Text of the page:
And if it is, then isn't the entire bond market in a bubble of it own? It certainly meets our three criteria. The rally in fixed income was obviously well established before the burst of 2008/09, and bonds are also extremely popular with the masses. According to the ICI, within the last two years, and this with 10-year Treasuries yielding 2% or less, taxable bond mutual funds received a net inflow of $366.7 billion while equity mutual funds saw a net outflow of $167 billion.
Is the bond bubble about to pop?
The problem with bubbles is not being able to spot them, but knowing when to cash out. If you haven't participated in the different bubbles of the last 20 years, your portfolio hasn't grow much. If you have participated and crashed with them, then you are worse then when you started. If, however, you participated and pulled out when the sign of a collapse was emerging, you made a killing.
My advice is simple: When there is no longer much value to be extracted from the asset you own, get out and leave some for more greedy investors. When Internet companies popped up with little to no business plan and no profit pre-IPO, the writing was on the wall. When it became obvious that the sum of all the materials in a house were much cheaper then the price you were paying for it, it was time to leave the housing market.
And now that the quality of the asset you own in a fixed-income fund is deteriorating rapidly (especially for sovereigns) and yields are close to 0%, what future expectation of return do you have? Yes, it is possible that we will see 10-year Treasuries going to 1%, however they may also go to 4% or 5%. U.S. sovereign debt presents an asymmetric risk profile, where the possible losses are much higher then the possible profit. The reward in sovereign bonds isn't worth the risk.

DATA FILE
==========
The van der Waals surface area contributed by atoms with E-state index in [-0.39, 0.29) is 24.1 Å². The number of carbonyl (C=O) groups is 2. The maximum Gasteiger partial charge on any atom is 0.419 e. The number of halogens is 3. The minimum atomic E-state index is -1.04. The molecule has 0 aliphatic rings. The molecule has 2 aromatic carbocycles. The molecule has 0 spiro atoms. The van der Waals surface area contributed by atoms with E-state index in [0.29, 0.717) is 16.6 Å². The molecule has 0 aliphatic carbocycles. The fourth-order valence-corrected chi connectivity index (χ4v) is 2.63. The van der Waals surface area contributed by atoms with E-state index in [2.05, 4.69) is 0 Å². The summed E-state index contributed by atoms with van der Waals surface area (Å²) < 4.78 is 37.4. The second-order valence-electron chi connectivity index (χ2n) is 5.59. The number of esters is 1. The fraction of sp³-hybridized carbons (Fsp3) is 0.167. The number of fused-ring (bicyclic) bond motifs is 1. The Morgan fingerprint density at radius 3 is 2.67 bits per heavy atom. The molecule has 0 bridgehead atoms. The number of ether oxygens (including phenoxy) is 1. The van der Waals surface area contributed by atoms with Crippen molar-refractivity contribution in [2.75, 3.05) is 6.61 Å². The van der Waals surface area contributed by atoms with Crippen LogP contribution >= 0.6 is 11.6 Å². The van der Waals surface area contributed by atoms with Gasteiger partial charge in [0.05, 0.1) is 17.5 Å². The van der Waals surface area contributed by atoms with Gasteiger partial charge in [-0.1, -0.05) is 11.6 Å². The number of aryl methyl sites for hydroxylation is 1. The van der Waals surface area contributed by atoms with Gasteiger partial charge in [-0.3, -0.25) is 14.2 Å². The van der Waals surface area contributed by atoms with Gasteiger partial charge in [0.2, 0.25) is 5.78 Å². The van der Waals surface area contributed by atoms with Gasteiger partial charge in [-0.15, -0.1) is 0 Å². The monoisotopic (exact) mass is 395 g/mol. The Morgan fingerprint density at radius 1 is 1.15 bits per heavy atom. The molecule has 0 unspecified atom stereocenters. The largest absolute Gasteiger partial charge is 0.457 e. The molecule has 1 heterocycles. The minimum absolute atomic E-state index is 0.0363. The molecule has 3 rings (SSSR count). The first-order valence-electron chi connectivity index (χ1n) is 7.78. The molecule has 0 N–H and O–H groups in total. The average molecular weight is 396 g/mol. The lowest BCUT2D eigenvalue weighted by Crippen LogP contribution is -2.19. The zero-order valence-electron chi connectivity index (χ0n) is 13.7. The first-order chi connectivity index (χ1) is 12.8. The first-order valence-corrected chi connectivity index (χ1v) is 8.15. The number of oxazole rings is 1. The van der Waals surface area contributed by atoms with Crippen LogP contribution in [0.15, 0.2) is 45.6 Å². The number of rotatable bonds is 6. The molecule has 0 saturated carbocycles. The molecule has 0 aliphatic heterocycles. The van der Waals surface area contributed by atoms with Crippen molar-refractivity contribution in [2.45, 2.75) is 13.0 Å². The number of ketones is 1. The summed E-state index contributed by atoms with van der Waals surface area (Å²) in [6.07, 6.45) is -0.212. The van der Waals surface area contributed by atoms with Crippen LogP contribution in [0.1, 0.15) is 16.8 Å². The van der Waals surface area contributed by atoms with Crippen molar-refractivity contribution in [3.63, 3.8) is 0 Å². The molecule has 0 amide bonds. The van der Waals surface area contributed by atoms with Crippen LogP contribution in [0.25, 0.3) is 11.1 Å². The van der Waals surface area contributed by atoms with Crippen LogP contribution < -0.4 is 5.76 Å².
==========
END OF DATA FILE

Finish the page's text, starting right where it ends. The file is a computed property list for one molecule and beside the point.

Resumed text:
I strongly feel that the time to sell most sovereign bonds is now, and if you have to own some, focus on the AAA rating countries such as Canada or Australia. Investors should also keep a close eye on corporate bonds, as the yield paid doesn't compensate for the risk going forward.
For investors wanting to play the collapse of the bond market, one possible idea would be to wait for the next stock correction or the next European sovereign hiccup and buy the ProShares Short 7-10 Year Treasury ETF (NYSEARCA:TBX).
However, the best play in my book for the next 10 years is to go long the U.S. dollar and short the Japanese yen (see previous article on the subject here ). U.S. interest rates will increase in the future, and Japanese interest rates can't. If they do, the country will be bankrupt and therefore Japan, as they did two weeks ago, will continue to print more and more money.
If the U.S. economy continues to ameliorate, you will gain through the interest rate differential between the two countries. If the U.S. economy deteriorates, the Fed may come back to the market with QE3. This would be detrimental to TBX, but shouldn't affect the short USDJPY for much time, as we would expect the Bank of Japan to follow in the Fed's footsteps.
We are all hungover from the excesses of the last 20 years, and the champagne bottle is almost empty. But don't leave the party now, as there is still one last bubble to pop ...
Disclosure: I am long USDJPY